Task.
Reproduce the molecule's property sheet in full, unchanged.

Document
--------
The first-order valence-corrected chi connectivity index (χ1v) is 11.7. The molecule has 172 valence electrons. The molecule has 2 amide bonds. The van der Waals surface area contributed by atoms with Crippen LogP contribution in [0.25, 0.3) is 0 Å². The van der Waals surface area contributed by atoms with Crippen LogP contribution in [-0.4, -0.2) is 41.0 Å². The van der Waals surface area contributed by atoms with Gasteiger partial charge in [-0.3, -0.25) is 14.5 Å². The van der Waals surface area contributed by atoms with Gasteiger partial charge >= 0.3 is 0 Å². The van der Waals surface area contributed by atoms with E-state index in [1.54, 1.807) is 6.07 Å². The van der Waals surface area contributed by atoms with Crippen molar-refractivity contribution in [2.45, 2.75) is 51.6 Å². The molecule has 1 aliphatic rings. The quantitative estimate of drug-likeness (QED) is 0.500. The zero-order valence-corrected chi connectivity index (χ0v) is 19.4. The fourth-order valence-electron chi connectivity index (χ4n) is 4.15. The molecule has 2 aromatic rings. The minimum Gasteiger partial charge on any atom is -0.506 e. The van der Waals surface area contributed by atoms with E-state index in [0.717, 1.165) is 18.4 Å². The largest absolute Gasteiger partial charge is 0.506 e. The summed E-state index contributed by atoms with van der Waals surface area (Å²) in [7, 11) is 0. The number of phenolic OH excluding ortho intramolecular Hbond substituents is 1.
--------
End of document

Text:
The first-order valence-corrected chi connectivity index (χ1v) is 11.7. The molecule has 172 valence electrons. The molecule has 2 amide bonds. The van der Waals surface area contributed by atoms with Crippen LogP contribution in [0.25, 0.3) is 0 Å². The van der Waals surface area contributed by atoms with Crippen LogP contribution in [-0.4, -0.2) is 41.0 Å². The van der Waals surface area contributed by atoms with Gasteiger partial charge in [-0.3, -0.25) is 14.5 Å². The van der Waals surface area contributed by atoms with Gasteiger partial charge >= 0.3 is 0 Å². The van der Waals surface area contributed by atoms with E-state index in [1.54, 1.807) is 6.07 Å². The van der Waals surface area contributed by atoms with Crippen molar-refractivity contribution in [2.45, 2.75) is 51.6 Å². The molecule has 1 aliphatic rings. The quantitative estimate of drug-likeness (QED) is 0.500. The zero-order valence-corrected chi connectivity index (χ0v) is 19.4. The fourth-order valence-electron chi connectivity index (χ4n) is 4.15. The molecule has 2 aromatic rings. The minimum Gasteiger partial charge on any atom is -0.506 e. The van der Waals surface area contributed by atoms with E-state index in [0.717, 1.165) is 18.4 Å². The largest absolute Gasteiger partial charge is 0.506 e. The summed E-state index contributed by atoms with van der Waals surface area (Å²) in [7, 11) is 0. The number of phenolic OH excluding ortho intramolecular Hbond substituents is 1.